Painting "The Artist and His Model", 1985, by Boriss Bērziņš (1930–2002)
“The Artist and His Model” by Boriss Bērziņš, is a masterpiece of Latvian figurative painting of the second half of the 20th century. Using a method of painting common in iconography, Bērziņš depicts a secular scene from an artist’s studio. The originality of the work is the atypical combination of different forms of expression. Importantly, the painting was made during the Soviet period when an artist was supposed to be a simple worker who executes orders from above, yet in Bērziņš’s work the artist is a sovereign and dynamic presence.
Bērziņš created the large (140 x 108 cm) canvas in the late 1985 when he was at the height of his career and possessed the necessary virtuosity to engage in liberal experimentation. It combines previously learnt techniques and acquired painterly nuances: the collage like silhouettes, raised surface, silver leaf, lacquer. It is a striking example that shows that Bērziņš was not a part of any particular current or trend but stood alone, creating unique works where form was paramount. Characteristically, here he makes use of different media, juxtaposing oil paint, silver leaf and tempera.
Both protagonists of the painting stand out against the silver background with a gilded effect, achieved with lacquer, in the left corner. Gold and silver are materials used in icon painting and may be a throwback to Bērziņš’s childhood and visits to the Orthodox church. The art historian Laima Slava interprets the gold in Bērziņš’s paintings as bestowing nobility and transcendental meaning to the most mundane of things. The artist in the painting, seen in profile, resembles its author, whereas the model has turned her back to the viewer. In Bērziņš’s view, the human back was the very embodiment of gracefulness, and he held that no two backs were alike, every one unique and intriguing.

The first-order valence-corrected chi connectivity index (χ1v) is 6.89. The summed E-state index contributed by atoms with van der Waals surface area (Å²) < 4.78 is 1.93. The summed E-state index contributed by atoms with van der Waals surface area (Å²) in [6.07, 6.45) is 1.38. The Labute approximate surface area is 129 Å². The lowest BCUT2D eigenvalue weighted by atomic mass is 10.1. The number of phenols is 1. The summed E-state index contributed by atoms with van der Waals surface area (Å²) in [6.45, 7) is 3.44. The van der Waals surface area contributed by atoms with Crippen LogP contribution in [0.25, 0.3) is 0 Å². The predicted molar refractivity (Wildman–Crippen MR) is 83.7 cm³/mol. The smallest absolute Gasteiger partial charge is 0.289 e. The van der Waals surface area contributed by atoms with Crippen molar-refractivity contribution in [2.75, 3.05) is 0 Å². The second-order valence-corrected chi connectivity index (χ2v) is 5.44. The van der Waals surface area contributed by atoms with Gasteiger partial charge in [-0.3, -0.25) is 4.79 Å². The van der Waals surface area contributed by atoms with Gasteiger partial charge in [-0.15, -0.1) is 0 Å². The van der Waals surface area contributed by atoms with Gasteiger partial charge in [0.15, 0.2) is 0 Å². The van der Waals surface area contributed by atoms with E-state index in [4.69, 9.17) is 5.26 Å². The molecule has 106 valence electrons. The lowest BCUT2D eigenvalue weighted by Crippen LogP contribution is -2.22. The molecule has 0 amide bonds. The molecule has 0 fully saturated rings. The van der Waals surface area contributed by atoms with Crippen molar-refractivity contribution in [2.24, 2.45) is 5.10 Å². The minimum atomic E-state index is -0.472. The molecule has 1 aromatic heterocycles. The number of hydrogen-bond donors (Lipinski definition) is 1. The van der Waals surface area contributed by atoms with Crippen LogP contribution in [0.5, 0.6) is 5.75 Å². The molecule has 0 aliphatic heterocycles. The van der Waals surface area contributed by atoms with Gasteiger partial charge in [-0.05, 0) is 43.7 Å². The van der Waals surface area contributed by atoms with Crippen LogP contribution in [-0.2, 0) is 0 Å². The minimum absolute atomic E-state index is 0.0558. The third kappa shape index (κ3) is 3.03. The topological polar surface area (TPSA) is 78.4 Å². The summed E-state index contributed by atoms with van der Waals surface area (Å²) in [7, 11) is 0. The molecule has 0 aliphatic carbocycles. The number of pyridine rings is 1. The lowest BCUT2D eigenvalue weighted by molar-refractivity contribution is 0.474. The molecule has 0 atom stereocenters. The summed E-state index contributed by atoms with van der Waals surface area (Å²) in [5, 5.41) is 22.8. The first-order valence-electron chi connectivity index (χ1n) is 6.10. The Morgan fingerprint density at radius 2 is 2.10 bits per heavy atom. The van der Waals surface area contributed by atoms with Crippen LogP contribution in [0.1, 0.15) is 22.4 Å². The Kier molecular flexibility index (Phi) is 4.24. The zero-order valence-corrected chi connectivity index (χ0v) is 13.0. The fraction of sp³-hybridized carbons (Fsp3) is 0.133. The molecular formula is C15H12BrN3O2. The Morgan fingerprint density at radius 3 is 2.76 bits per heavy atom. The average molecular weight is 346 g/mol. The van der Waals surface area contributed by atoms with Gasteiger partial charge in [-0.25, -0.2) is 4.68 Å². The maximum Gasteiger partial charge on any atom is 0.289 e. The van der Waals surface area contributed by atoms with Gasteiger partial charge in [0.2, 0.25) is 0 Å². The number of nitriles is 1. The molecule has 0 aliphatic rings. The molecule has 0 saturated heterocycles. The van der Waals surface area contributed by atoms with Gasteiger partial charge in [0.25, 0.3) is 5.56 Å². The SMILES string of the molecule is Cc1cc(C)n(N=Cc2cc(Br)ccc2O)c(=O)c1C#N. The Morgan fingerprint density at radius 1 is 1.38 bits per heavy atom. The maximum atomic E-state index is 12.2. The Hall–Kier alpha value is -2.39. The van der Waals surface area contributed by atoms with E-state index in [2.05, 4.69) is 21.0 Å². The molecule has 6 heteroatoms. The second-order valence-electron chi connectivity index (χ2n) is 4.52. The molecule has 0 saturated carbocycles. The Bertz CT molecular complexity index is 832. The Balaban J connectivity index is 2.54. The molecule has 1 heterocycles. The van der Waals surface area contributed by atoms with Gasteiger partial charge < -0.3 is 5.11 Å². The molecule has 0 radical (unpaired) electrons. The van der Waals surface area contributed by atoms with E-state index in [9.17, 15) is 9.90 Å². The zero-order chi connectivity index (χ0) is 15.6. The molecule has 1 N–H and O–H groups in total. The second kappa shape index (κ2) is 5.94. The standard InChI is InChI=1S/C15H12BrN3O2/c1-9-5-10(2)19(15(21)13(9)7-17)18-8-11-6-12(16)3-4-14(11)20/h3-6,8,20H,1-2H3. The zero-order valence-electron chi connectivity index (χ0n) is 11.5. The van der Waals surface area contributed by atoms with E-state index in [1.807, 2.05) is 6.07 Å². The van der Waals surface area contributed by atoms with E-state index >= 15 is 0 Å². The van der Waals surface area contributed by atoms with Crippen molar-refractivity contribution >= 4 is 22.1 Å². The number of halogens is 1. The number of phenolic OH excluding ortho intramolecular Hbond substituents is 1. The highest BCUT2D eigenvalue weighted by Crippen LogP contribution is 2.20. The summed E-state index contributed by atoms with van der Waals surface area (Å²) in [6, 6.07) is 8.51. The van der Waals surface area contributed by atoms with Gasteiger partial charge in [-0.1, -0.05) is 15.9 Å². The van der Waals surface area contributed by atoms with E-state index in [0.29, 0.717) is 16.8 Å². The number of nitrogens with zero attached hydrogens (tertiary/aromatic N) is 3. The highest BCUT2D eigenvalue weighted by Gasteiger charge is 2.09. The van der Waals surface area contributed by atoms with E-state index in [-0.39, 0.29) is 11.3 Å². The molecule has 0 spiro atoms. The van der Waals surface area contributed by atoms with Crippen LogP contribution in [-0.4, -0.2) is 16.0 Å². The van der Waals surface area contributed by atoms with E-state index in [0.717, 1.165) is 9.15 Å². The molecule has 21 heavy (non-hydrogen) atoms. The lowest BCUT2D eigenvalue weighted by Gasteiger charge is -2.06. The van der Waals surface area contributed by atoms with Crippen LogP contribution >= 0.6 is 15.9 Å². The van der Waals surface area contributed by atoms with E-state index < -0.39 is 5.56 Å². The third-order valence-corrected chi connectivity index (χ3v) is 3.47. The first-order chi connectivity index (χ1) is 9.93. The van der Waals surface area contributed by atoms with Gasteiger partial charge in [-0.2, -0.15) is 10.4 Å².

Boriss Bērziņš was active at a time when social realism reigned in Soviet art and figurative painting was supposed to depict plots flattering to the official ideology. With Stalin’s death and the easing of ideological pressure, however, a new generation had come onto the scene in the 1950s Rīga. While the works produced could not completely step out of the ideological strictures, more experimentation and freedom of form was allowed. Initially, Bērziņš tried to satisfy the demands of the governing regime but found the politically correct themes stifling. His outstanding talent and strong personality could not bend to fit the ideological framework. He tried all possible techniques: oil painting, watercolour, collage, charcoal, India-ink, pencil and ballpoint-pen drawings, staying true to figurative art.
Many still remember Bērziņš as a wise, humorous and charismatic personality. He was born in 1930 in Rīga and spent his childhood in the Moscow suburb of Rīga with its large Russian Orthodox population. Having noticed Boriss’ interest in drawing, his father supplied him with art albums and the young artist studied them carefully and tried to reproduce what he saw, often combining a little Vermeer, Michelangelo, and Rubens in one painting. He received his first artistic education at the Janis Rozentāls Riga Art Secondary School and, in 1952, entered the Latvian Art Academy, graduating in 1959 and later teaching there. In his lifetime, Bērziņš fetched several important awards: Second Prize at the Cleveland International Drawing Biennale in Middlesbrough, UK (1979), Order of the Three Stars, the highest civilian order in Latvia (1995), and the Spīdola Prize for lifetime contribution to art awarded by the Latvian Culture Fund (2000) and others.
The rich artistic legacy of Bērziņš includes over 342 paintings, 293 drawings, a number of watercolours and pastels, and hundreds of sketches. Shortly before his death in 2002, he bequeathed his works to the Latvian National Museum of Art (LNMM), which is still working on structuring and researching the collection. In 2015, the Riga Art Space held an exhibition “Boriss Bērziņš. 1930–2002. LNMM Collection”, which featured several works hitherto not seen publicly. A year later, LNMM held an exhibition “Silver/Gold” of Bērziņš’s works.
The painting “The Artist and His Model” is a part of the LNMM collection.
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Boriss Bērziņš. (2003). Rīga: Neputns.
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Slava, Laima. (2016). Boriss Bērziņš. Rīga: Neputns.